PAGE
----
Panel OKs bill letting stores buy liquor licenses
DENVER — A measure to allow grocery stores to purchase the license of a nearby liquor store barely cleared a House panel Wednesday.
The House Business Affairs & Labor Committee approved the measure on a 6-5 vote.
House Bill 1279’s sponsor, Rep. Buffie McFadyen, D-Pueblo West, expressed joy at its passage, but she feared it might suffer the fate of a similar measure earlier in the session.
That other measure, HB 1186, would have allowed convenience stores to sell full-strength beer. It, too, passed the Business Affairs and Labor Committee, but it was killed in the House Finance Committee, where her measure now heads.
McFadyen said she introduced her bill as a compromise to similar measures debated in years past to allow grocery stores to sell alcohol.
She said this idea would serve both interests by allowing grocery stores to sell alcohol without putting existing liquor stores located more than 1,000 feet away out of business.
“This simply allows two businesses, a grocery store and a retail liquor store, to discuss and potentially negotiate for a business, a license and a real estate transaction,” McFadyen said. “House Bill 1279 will set into place a process, not a mandate. If the liquor store owner within 1,000 feet refuses to negotiate or negotiations fail … the grocery store is prohibited from going elsewhere for a license.”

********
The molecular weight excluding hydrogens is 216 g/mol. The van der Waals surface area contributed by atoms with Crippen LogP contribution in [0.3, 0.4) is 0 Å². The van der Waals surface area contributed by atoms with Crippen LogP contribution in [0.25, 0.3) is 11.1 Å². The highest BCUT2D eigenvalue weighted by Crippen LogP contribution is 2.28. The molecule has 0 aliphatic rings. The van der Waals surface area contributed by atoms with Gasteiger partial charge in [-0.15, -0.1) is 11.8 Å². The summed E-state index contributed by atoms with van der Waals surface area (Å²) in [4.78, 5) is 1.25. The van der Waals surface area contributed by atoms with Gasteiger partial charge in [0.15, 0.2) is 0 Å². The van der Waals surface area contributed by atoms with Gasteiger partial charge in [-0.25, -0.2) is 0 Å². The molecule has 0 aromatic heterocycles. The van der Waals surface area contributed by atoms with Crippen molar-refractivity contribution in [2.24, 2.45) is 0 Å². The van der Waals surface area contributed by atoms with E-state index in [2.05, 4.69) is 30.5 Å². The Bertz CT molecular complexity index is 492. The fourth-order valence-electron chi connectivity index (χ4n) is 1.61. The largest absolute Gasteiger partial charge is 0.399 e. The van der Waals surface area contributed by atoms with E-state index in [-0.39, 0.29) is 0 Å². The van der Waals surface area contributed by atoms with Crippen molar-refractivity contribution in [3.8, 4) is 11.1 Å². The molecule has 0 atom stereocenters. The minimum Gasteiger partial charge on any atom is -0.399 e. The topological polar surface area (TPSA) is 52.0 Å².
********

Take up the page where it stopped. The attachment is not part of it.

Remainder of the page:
But opponents remained skeptical, saying it opens the door for chain grocery stores to take huge chunks of their business and then send that money out of state.
Ron Vaughn, owner of Argonaut Liquors, one of Denver’s largest liquor stores, said the measure would benefit a handful of big companies while hurting hundreds of smaller operations.
“Does Colorado have to be like other states because some large out-of-state corporations want it that way?” he said. “The Colorado consumer is smarter. I continue to ask, ‘What is positive about this bill?’ The only answer I hear is convenience. Is that really our only concern here?”
He said the bill would cost jobs in Colorado because the few hundred grocery stores in Colorado won’t be able to absorb the jobs the 1,400 liquor stores in the state now employ.
Jeanne McEvoy, executive director of the Colorado Licensed Beverage Association, said every state regulates alcohol in different ways. She said independent polls have shown that Coloradans like the state’s liquor laws as they are.
“I don’t understand what’s wrong with Colorado’s system,” McEvoy said. “We rank in the top 10 of the 50 states for total beverage alcohol sales. We’re No. 1 for craft breweries, we’re No. 2 for craft distillers, and we’re No. 12 for the number of wineries.”
Rep. Laura Bradford, R-Coll-bran, was the sole Republican on the panel to oppose the measure.